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I don't think I'm alone in spending a fair amount of my programming time moving bits of code from place to place, often within the same file. However, in my experience thus far, every time I cut/copy and paste some code I need to manually realign the spacing so that the pasted code is corrected indented and aligned.

For example in the following code I have pasted the weight arrays to inside my for loop. The spacing is wrong.

weight[v1_t]=1;
weight[v2_t]=12;

if (connected(g)) {
    cout << "I'm connected";
        weight[v1_t]=1;
weight[v2_t]=12;
}

I have tried all combinations of where I highlight my selection from and where I position the cursor for pasting to, without success. I have not seen any difference in any editors.

Am I just unaware of the correct technique or are there specific editors that solve this problem or has this minor nuisance just gone under the radar?

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4 Answers 4

The Zeus editor has a smart paste feature where by it tries to vertically align pasted code based on the surrounding code.

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You didn't mention what platform you're on, but TextMate and Eclipse are both pretty good at handling this. In both editors, when I paste a block of code from a certain indentation level into a new block at a different indentation level, it does a good job of automatically adjusting the indentation of all the lines I pasted.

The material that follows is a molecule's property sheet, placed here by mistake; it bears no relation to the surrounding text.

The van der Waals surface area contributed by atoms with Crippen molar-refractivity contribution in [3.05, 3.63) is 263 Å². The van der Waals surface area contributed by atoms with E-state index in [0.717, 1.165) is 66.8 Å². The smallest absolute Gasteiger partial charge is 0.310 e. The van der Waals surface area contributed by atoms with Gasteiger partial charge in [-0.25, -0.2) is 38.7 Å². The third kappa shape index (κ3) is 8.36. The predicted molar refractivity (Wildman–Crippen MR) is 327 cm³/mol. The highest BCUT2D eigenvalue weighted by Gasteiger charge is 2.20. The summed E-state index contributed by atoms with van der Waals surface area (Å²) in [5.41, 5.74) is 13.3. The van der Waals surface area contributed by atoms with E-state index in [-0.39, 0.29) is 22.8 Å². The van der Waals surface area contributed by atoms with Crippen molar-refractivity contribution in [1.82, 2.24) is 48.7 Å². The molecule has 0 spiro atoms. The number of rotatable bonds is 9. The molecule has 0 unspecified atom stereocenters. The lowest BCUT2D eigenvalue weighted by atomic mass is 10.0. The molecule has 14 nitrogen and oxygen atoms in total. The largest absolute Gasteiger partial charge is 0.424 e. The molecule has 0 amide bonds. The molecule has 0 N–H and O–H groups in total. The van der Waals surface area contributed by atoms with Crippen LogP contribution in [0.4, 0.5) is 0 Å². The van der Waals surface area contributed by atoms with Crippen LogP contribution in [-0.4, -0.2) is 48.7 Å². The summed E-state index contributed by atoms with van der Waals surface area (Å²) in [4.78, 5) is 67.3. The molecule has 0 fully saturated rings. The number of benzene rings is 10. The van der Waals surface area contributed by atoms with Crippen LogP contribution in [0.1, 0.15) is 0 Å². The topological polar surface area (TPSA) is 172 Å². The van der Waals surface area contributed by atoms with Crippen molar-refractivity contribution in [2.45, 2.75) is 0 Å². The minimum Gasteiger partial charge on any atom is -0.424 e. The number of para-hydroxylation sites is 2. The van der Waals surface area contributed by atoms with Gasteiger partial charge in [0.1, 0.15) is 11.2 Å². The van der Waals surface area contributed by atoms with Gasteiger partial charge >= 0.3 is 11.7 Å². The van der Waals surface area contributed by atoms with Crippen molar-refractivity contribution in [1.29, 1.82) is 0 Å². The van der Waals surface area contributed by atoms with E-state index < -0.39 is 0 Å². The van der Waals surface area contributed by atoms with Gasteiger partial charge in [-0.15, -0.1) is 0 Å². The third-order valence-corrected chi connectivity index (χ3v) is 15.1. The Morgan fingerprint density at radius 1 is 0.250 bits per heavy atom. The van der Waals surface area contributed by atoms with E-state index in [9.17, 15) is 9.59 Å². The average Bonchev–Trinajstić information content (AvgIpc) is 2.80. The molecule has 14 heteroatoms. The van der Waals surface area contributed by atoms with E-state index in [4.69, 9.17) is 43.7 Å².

It might be dependent on the language and the editor's support for it, though. In Eclipse, for example, I work in Java. I don't know whether Eclipse is equally capable of figuring out indentation for C++ code.

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The issue may be with how your editor treats the tab character. Some use actual tab characters ("hard tab") for indentation, and some add a certain number of spaces ("soft tab").Due to differences in how editors display tab characters, the alignment can be wrong when code is moved around.

Depending on what editor you use, this may be an option in the settings.

Here is a Jeff Atwood blog post on this. Google "tabs versus spaces" for many more pages on the topic.

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Microsoft Visual Studio 2005/2008/2010 in my experience is pretty good at negotiating these kinds of situations.

Also, Emacs has a nice feature that if you hit tab than it automatically corrects the indenting - no thinking required (this was for C/C++ code, I don't know about other languages).

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